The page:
• IN = Inspected
  • NI = Not Inspected
  • NP = Not Present
  • D = Deficiencies
Credit
Comment
3.2.1 - Exterior Doors

Exterior Door Scrubbing
Master Bedroom

Observed one or more exterior doors to be scrubbing the door frame and difficult to open. Recommend adjustment. 

Hammer Carpentry Contractor
Credit
Comment
3.3.1 - Walkways, Patios & Driveways

Driveway Draining Towards Home

The driveway has a negative slope and drains towards the structure. This could lead to water intrusion and foundation issues. Recommend a driveway contractor evaluate and repair.

House front Driveway Contractor
Credit
Comment
3.3.2 - Walkways, Patios & Driveways

Gaps at Driveway/House

Observed gaps/cracks where the driveway and home meet. This has potential for water entry into the foundation.  Recommended sealing any gaps/cracks.

Wrenches Handyman
Credit
Comment
3.3.3 - Walkways, Patios & Driveways

Stoop pitched towards home

Observed stoop pitched toward the home. This has potential for further settlement. Recommended leveling, sealing any gaps/cracks and maintaining proper landscape grade.

Brick Masonry Contractor
Credit
Comment
3.4.1 - Decks, Balconies, Porches & Steps

Deck - Water Sealant Required

Deck is showing signs of weathering and/or water damage. Recommend water sealant/weatherproofing be applied.

Here is a helpful article on staining & sealing your deck. 

Tools Handyman/DIY
Credit
Comment
3.4.2 - Decks, Balconies, Porches & Steps

Damaged Post/Railing

One or more deck post are showing signs of rot. Recommend a qualified deck contractor replace.

House front 1 Deck Contractor
Credit
Comment
3.4.3 - Decks, Balconies, Porches & Steps

Deck Board Too Close

Observed deck boards with no gap. Damage to the decking material and premature aging may occur. Recommend a gap between deck board to facilitate rainwater runoff. Recommend evaluation and repair.

House front 1 Deck Contractor
Credit
Comment
3.5.1 - Eaves, Soffits & Fascia

Soffit Holes Painted

I observed one or more areas where the soffit holes have been painted over. This can hinder the attic ventilation. Recommend removing paint over holes.

Paint roller Painting Contractor
Credit
Comment
3.6.1 - Vegetation, Grading, Drainage & Retaining Walls

Negative Grading
North West

Grading is sloping towards the home in some areas. This could lead to water intrusion and foundation issues. Recommend qualified landscaper or foundation contractor regrade so water flows away from home.

Here is a helpful article discussing negative grading. 

Yard scissors Landscaping Contractor

4 - Basement, Foundation, Crawlspace & Structure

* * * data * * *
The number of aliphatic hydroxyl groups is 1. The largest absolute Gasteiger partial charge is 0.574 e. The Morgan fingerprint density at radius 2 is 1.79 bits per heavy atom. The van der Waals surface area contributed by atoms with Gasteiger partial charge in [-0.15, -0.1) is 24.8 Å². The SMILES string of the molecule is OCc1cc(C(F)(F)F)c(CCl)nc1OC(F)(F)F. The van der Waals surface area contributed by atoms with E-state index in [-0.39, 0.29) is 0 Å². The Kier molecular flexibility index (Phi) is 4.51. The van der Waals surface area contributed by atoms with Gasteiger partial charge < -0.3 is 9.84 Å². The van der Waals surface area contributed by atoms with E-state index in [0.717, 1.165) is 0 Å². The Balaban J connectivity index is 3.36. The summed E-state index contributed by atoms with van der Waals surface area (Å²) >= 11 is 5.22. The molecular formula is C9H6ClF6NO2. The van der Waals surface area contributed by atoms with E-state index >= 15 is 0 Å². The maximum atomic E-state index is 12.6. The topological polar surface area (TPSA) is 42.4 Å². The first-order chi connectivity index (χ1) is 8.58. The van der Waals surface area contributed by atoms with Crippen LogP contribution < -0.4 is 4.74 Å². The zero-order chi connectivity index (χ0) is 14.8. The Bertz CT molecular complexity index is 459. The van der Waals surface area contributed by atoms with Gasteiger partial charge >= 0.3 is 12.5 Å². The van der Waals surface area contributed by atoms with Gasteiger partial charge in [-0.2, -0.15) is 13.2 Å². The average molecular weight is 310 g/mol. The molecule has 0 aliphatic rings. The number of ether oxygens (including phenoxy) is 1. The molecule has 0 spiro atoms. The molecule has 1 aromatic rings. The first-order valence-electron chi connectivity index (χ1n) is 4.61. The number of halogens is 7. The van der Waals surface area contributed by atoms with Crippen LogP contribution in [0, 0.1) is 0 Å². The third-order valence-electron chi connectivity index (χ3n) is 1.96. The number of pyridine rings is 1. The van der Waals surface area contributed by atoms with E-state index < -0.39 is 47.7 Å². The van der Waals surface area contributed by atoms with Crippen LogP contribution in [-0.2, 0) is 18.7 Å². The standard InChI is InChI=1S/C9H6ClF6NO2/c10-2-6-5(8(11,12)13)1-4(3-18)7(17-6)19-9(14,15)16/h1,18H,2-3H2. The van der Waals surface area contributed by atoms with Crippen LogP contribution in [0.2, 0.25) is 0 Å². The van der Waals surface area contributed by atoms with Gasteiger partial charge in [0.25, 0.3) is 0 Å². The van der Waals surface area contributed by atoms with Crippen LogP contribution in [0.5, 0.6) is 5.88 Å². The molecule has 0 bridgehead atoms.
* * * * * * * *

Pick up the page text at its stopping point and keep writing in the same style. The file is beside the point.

IN NI NP D
4.1 Foundation X
4.2 Basements & Crawlspaces X
4.3 Floor Structure X
4.4 Wall Structure X
4.5 Ceiling Structure X
4.6 Insulation X
4.7 Ventilation X
4.8 Stairs X
Inspection Method
Crawlspace Access, Visual
Foundation: Material
Concrete, Pier
Basements & Crawlspaces: Crawlspace

Crawlspace 

Floor Structure: Basement/Crawlspace Floor
Dirt
Floor Structure: Material
Concrete, Wood Beams, Wood Joist, Sonotube
Floor Structure: Sub-floor
Inaccessible
Ventilation: Crawl Space Vents

Crawlspace ventilation.

I. The inspector shall inspect: A. the foundation; B. the basement; C. the crawlspace; and D. structural components. II. The inspector shall describe: A. the type of foundation; and B. the location of the access to the under-floor space. III. The inspector shall report as in need of correction: A. observed indications of wood in contact with or near soil; B. observed indications of active water penetration; C. observed indications of possible foundation movement, such as sheetrock cracks, brick cracks, out-of-square door frames, and unlevel floors; and D. any observed cutting, notching and boring of framing members that may, in the inspector's opinion, present a structural or safety concern. IV. The inspector is not required to: A. enter any crawlspace that is not readily accessible, or where entry could cause damage or pose a hazard to him/herself. B. move stored items or debris. C. operate sump pumps with inaccessible floats. D. identify the size, spacing, span or location or determine the adequacy of foundation bolting, bracing, joists, joist spans or support systems. E. provide any engineering or architectural service. F. report on the adequacy of any structural system or component.

  • IN = Inspected
  • NI = Not Inspected
  • NP = Not Present
  • D = Deficiencies

5 - Heating

IN NI NP D
5.1 Equipment X
5.2 Normal Operating Controls X
5.3 Distribution Systems X X
5.4 Presence of Installed Heat Source in Each Room X
Model#
MSZ-GE12NA Mitsubishi Mini-Split
Model#
GAM5BOC48M41SBA
Serial #
0003949 Mitsubishi Mini-Split
Serial #
15285UESAV
Approximate Age
15-20+
Approximate Age
1-5+
Equipment: Brand
Trane
Equipment: Energy Source